On 18th April there will be a new Spring Lace Fair at Haydock Racecourse. This adds to the current large UK Lace events throughout the year including the National Christmas Lacemakers Fair in Solihull and The Great Northern (Not Just) Lace day in Pudsey. Local lace groups also often hold Lace Days where a number of suppliers are brought together and there is usually a talk, exhibition or workshop- check out the Lace Guild or Lace News for more details. So I thought I’d share some ideas and tips if you’ve not been to a lace day before.


At the bigger lace days there’ll be a mix of suppliers- from those specialising in one thing- bobbins, patterns, tools etc- to those who stock a range of general supplies.

  • Take some cash- most suppliers do now take cards but some smaller ones may not, and you don’t want to miss out on a purchase due to lack of readies.Money
  • Take a list- it can get a little overwhelming sometimes and you may be halfway home before you remember something you really needed. I speak from experience.          shopping list
  • Take a big, comfortable bag to put all your purchases in. And if you’ve taken your own lunch, once you’ve eaten it you’ll have more space to put stuff- win! 00518297_large
    • Get there early when it tends to be a little quieter and you can do a thorough recce before the crowds descend.                                                     clock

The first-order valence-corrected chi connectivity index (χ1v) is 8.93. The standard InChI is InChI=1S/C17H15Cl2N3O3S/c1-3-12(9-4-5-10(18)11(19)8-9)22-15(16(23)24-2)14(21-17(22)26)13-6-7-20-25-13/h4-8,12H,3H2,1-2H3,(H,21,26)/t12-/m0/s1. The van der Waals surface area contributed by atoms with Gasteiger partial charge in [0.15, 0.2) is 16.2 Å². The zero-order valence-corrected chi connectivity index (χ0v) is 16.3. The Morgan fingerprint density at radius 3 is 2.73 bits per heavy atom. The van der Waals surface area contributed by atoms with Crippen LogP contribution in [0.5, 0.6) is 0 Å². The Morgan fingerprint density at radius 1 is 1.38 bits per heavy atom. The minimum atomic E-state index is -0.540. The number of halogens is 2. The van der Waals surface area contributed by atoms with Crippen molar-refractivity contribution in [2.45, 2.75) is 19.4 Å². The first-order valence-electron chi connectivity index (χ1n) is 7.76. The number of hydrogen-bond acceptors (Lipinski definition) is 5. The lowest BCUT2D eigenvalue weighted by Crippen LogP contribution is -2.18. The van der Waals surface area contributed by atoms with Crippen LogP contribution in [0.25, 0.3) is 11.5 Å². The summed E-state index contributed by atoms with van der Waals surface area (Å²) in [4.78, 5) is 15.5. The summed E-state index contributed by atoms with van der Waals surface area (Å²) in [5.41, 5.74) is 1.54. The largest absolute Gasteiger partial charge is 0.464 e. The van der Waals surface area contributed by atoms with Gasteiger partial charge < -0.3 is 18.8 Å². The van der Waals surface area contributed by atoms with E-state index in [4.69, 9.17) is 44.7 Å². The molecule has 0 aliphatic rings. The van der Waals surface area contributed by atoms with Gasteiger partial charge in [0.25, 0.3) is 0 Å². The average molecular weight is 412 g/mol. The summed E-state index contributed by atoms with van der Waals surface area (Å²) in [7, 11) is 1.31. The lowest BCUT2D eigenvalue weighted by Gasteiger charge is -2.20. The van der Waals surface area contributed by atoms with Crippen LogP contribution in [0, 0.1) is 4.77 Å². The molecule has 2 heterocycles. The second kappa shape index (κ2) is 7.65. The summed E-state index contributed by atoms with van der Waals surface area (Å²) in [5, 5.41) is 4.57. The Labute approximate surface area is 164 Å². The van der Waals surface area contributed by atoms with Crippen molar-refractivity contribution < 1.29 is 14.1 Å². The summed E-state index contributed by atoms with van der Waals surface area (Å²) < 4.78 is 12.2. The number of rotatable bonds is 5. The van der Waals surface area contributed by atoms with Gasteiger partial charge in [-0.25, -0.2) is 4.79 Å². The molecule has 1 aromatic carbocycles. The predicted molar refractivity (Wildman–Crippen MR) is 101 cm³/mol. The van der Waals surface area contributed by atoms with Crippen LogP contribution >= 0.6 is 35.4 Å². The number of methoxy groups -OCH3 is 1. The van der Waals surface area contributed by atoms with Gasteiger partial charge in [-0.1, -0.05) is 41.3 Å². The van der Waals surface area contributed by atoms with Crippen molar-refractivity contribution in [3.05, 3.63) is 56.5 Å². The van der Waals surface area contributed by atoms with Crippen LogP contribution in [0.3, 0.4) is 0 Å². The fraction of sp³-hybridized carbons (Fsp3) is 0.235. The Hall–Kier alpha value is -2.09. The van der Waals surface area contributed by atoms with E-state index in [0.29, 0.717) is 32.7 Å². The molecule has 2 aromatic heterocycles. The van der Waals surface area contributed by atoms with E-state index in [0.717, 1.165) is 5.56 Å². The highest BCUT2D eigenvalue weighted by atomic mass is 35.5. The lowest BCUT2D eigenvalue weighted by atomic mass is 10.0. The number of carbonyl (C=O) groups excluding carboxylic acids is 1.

• Be prepared to get your elbows out a little bit when it gets busy. There’ll quite often be big ‘scrums’ around certain stalls and you have to make sure you get to see what you need to. People are friendly, but it’s every man for himself.          crowd
  • If you need a lace cushion, lace days are always good as you can feel the weight and quality and get a precise idea of the size.          Photo 1
  • If you’re after a specific item, compare prices at different stalls- they’re usually about the same but can vary a little.                          queue
  • Ask other lacemakers if you can pick anything up for them while you’re there.  gift-black-and-white-img_x2501312aa1